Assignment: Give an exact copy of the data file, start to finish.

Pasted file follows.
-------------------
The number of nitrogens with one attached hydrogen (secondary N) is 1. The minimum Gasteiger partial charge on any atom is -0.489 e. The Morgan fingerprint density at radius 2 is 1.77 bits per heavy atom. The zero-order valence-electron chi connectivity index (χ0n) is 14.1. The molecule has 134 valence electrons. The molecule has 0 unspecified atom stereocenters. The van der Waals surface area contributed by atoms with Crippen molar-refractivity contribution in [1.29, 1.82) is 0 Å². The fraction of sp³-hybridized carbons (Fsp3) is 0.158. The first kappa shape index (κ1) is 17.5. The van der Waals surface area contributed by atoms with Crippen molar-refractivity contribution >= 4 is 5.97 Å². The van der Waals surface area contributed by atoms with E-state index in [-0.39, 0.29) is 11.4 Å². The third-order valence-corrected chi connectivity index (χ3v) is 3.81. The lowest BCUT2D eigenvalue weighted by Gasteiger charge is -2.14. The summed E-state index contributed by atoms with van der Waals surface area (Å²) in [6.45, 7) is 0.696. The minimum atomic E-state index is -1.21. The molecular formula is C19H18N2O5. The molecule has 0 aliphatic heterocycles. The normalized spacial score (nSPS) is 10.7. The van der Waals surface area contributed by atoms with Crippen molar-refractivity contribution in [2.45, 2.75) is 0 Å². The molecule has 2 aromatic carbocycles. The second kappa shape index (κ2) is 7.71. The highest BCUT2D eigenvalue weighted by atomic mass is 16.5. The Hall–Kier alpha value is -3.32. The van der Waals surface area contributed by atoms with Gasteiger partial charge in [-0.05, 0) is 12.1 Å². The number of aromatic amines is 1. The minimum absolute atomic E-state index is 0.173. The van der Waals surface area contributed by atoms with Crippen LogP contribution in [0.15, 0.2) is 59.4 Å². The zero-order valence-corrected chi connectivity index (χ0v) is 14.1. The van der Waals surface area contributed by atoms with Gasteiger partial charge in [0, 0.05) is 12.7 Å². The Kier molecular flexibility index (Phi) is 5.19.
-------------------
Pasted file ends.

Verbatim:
The number of nitrogens with one attached hydrogen (secondary N) is 1. The minimum Gasteiger partial charge on any atom is -0.489 e. The Morgan fingerprint density at radius 2 is 1.77 bits per heavy atom. The zero-order valence-electron chi connectivity index (χ0n) is 14.1. The molecule has 134 valence electrons. The molecule has 0 unspecified atom stereocenters. The van der Waals surface area contributed by atoms with Crippen molar-refractivity contribution in [1.29, 1.82) is 0 Å². The fraction of sp³-hybridized carbons (Fsp3) is 0.158. The first kappa shape index (κ1) is 17.5. The van der Waals surface area contributed by atoms with Crippen molar-refractivity contribution >= 4 is 5.97 Å². The van der Waals surface area contributed by atoms with E-state index in [-0.39, 0.29) is 11.4 Å². The third-order valence-corrected chi connectivity index (χ3v) is 3.81. The lowest BCUT2D eigenvalue weighted by Gasteiger charge is -2.14. The summed E-state index contributed by atoms with van der Waals surface area (Å²) in [6.45, 7) is 0.696. The minimum atomic E-state index is -1.21. The molecular formula is C19H18N2O5. The molecule has 0 aliphatic heterocycles. The normalized spacial score (nSPS) is 10.7. The van der Waals surface area contributed by atoms with Crippen molar-refractivity contribution in [2.45, 2.75) is 0 Å². The molecule has 2 aromatic carbocycles. The second kappa shape index (κ2) is 7.71. The highest BCUT2D eigenvalue weighted by atomic mass is 16.5. The Hall–Kier alpha value is -3.32. The van der Waals surface area contributed by atoms with Gasteiger partial charge in [-0.05, 0) is 12.1 Å². The number of aromatic amines is 1. The minimum absolute atomic E-state index is 0.173. The van der Waals surface area contributed by atoms with Crippen LogP contribution in [0.15, 0.2) is 59.4 Å². The zero-order valence-corrected chi connectivity index (χ0v) is 14.1. The van der Waals surface area contributed by atoms with Gasteiger partial charge in [0, 0.05) is 12.7 Å². The Kier molecular flexibility index (Phi) is 5.19.